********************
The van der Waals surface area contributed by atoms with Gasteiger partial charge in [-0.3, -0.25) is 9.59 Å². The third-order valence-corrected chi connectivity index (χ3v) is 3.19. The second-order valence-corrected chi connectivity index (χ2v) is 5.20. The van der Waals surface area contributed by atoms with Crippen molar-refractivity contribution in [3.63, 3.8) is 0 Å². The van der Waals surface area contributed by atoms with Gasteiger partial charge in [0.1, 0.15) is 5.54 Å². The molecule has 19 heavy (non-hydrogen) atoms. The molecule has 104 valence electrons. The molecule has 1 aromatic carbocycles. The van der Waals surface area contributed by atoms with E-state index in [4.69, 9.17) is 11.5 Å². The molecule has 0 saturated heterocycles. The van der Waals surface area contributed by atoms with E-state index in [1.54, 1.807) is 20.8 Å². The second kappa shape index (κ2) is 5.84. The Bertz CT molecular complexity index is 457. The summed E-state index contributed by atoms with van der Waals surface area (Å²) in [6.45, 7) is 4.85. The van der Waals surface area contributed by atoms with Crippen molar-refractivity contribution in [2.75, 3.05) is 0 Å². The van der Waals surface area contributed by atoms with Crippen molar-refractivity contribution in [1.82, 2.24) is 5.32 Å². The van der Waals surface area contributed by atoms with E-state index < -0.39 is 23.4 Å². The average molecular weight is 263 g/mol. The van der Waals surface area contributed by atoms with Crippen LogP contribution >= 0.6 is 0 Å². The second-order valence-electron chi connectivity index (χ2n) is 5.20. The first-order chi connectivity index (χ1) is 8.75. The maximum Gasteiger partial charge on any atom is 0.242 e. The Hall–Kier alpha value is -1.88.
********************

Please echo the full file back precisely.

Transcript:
The van der Waals surface area contributed by atoms with Gasteiger partial charge in [-0.3, -0.25) is 9.59 Å². The third-order valence-corrected chi connectivity index (χ3v) is 3.19. The second-order valence-corrected chi connectivity index (χ2v) is 5.20. The van der Waals surface area contributed by atoms with Crippen molar-refractivity contribution in [3.63, 3.8) is 0 Å². The van der Waals surface area contributed by atoms with Gasteiger partial charge in [0.1, 0.15) is 5.54 Å². The molecule has 19 heavy (non-hydrogen) atoms. The molecule has 104 valence electrons. The molecule has 1 aromatic carbocycles. The van der Waals surface area contributed by atoms with E-state index in [4.69, 9.17) is 11.5 Å². The molecule has 0 saturated heterocycles. The van der Waals surface area contributed by atoms with E-state index in [1.54, 1.807) is 20.8 Å². The second kappa shape index (κ2) is 5.84. The Bertz CT molecular complexity index is 457. The summed E-state index contributed by atoms with van der Waals surface area (Å²) in [6.45, 7) is 4.85. The van der Waals surface area contributed by atoms with Crippen molar-refractivity contribution in [2.75, 3.05) is 0 Å². The van der Waals surface area contributed by atoms with Crippen molar-refractivity contribution in [1.82, 2.24) is 5.32 Å². The van der Waals surface area contributed by atoms with E-state index < -0.39 is 23.4 Å². The average molecular weight is 263 g/mol. The van der Waals surface area contributed by atoms with Crippen LogP contribution >= 0.6 is 0 Å². The second-order valence-electron chi connectivity index (χ2n) is 5.20. The first-order chi connectivity index (χ1) is 8.75. The maximum Gasteiger partial charge on any atom is 0.242 e. The Hall–Kier alpha value is -1.88.